Wednesday, February 24, 2016

Get Around, Get Around...

Last week I was riding my bike in 37*, on a rural Kansas highway.
Today, this morning, I found myself standing in the pouring, cold rain, in a single-file line in 41*, waiting to go into this courtroom:

Yes!  The Supreme Court of the United States.
Washington, D.C.
Equal justice under the law.
King Solomon the Wise judicial decisions.  (We hope.  Hmm...well, maybe not the splitting the baby in two stuff.)

We, that Spouse o' Mine and I, arrived to D.C. this week.  I always have a perpetual bag packed in my bedroom, and I always have a list of things I want to see and do for any potential city visit.  The Supreme Court was not on MY docket, but it appeared online somewhere, and somewhere it mentioned that there would be arguments heard today.  (I do love me an argument, on occasion.  No; let's call them debates.)  Anyway, here I am and I should take advantage of the opportunity, yes?

I hopped on the Metro early this morning, in the deluge.  Winter coat, good winter boots, an umbrella.  I was set!  Off to Union Station, then a short walk in the downpoor, along with other umbrella-toting folks who were probably going to sensible and interesting jobs on Capitol Hill.  

When I got to the Supreme Court building, there was already a single-file line.  (It was mentioned online, and the passel of police officers confirmed that it WOULD be a single-file line.)  A young lady came back to a group behind me and mentioned that she had been standing in line for two hours.  Yikes!!  (I arrived after 9:00 am, to hopefully be seated in the courtroom at 9:30.  I swear, I am the ultimate optimist.)  

The group of six that she spoke with were standing directly behind me.  They were all 21 years old, as I eavesdropped.  They were senate interns.  They, like, used "like", like, every other word in each sentence.  And when they weren't using "like", they were dropping the f-bomb for every adjective.  They name-dropped any senator, or representative that they could conjure up in their day-to-day dealings.  They discussed salaries.  They talked NON-STOP.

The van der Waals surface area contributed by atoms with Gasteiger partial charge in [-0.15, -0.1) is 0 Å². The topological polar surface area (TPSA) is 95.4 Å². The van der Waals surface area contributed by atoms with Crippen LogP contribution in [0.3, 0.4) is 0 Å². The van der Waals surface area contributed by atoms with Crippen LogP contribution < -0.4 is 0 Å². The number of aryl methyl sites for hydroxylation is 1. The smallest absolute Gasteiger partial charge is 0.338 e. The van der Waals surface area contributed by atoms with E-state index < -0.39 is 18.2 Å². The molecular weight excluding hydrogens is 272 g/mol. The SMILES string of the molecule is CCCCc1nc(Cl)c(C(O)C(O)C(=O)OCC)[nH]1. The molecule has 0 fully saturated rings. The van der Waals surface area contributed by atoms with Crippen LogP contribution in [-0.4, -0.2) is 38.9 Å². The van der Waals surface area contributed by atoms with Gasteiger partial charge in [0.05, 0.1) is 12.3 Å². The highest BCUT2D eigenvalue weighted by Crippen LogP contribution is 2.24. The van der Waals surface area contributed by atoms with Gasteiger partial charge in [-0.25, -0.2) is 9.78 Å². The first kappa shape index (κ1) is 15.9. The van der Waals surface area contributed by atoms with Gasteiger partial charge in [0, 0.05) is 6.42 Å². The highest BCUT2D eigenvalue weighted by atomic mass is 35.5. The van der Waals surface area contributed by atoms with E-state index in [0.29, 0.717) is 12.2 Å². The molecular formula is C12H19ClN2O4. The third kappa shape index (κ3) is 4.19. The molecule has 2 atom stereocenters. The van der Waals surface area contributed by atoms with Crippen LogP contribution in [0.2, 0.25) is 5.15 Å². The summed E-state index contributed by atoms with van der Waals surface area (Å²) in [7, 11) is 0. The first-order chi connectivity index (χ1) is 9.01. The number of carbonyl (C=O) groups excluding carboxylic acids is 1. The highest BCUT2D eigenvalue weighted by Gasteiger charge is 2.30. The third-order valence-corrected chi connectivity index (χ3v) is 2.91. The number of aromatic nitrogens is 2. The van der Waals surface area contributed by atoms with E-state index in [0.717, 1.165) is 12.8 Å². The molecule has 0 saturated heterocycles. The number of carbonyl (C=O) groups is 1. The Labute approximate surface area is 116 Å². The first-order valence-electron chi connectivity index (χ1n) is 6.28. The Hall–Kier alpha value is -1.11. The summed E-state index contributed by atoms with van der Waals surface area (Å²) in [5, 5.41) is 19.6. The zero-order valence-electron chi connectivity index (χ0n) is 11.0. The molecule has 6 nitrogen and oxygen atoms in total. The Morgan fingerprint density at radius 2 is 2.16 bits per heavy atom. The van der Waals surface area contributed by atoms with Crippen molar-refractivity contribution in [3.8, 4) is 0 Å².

There were four young people standing in front of my in the single-file line.  They were students from George Washington University, and they were there on class assignment.  I don't know if they were law, or pre-law students.  I do know that they were polite and quiet and did not enter into any objectionable conversations. 

After the single-file line had grown to around the corner block, the police walked through to explain what would transpire: some of us would be seated for the entire argument (~ 90 minutes), and the rest of us would be allowed in for 10-minute seats.

I was one of the 10- minute seats.  In hindsight, after hearing the court case and not understanding much of it, probably my ten minutes was good enough.  I would have liked 20 minutes, and not the entire 90 minutes, I think, but I'll take what I can get.  

After filing through (single file) two security details, I made it into the Supreme Court court room.  And yes: the doorway leading into the courtroom was draped in black wool "bunting".  Justice Scalia's chair was draped in black fabric, as well.  And in front of his area of the desk was also draped in black, just beside Chief Justice John Robert's chair.  (That must feel odd, for all the Justices.)

I got to listen to just a brief snippet of the goings-on in the court room, and I had a hard time following the subject.  I was surprised at a couple of moments of levity in the process, where the justices and others would chuckle at some of the questioning.  Justice Ginsberg must be as small as I am, for she looked perched at her desk as low as I do at any given restaurant table.  Justice Alito rocked in his chair the entire time I was watching.  Clarence Thomas has very white hair.  

And so it went.  Shortly, I got a tap on the shoulder and I heard, "You must stand up now..." and that was my cue that my ten minutes were up.

I am so happy I went to experience the Supreme Court in session.  At least now I can visualize those folks when I read about them.

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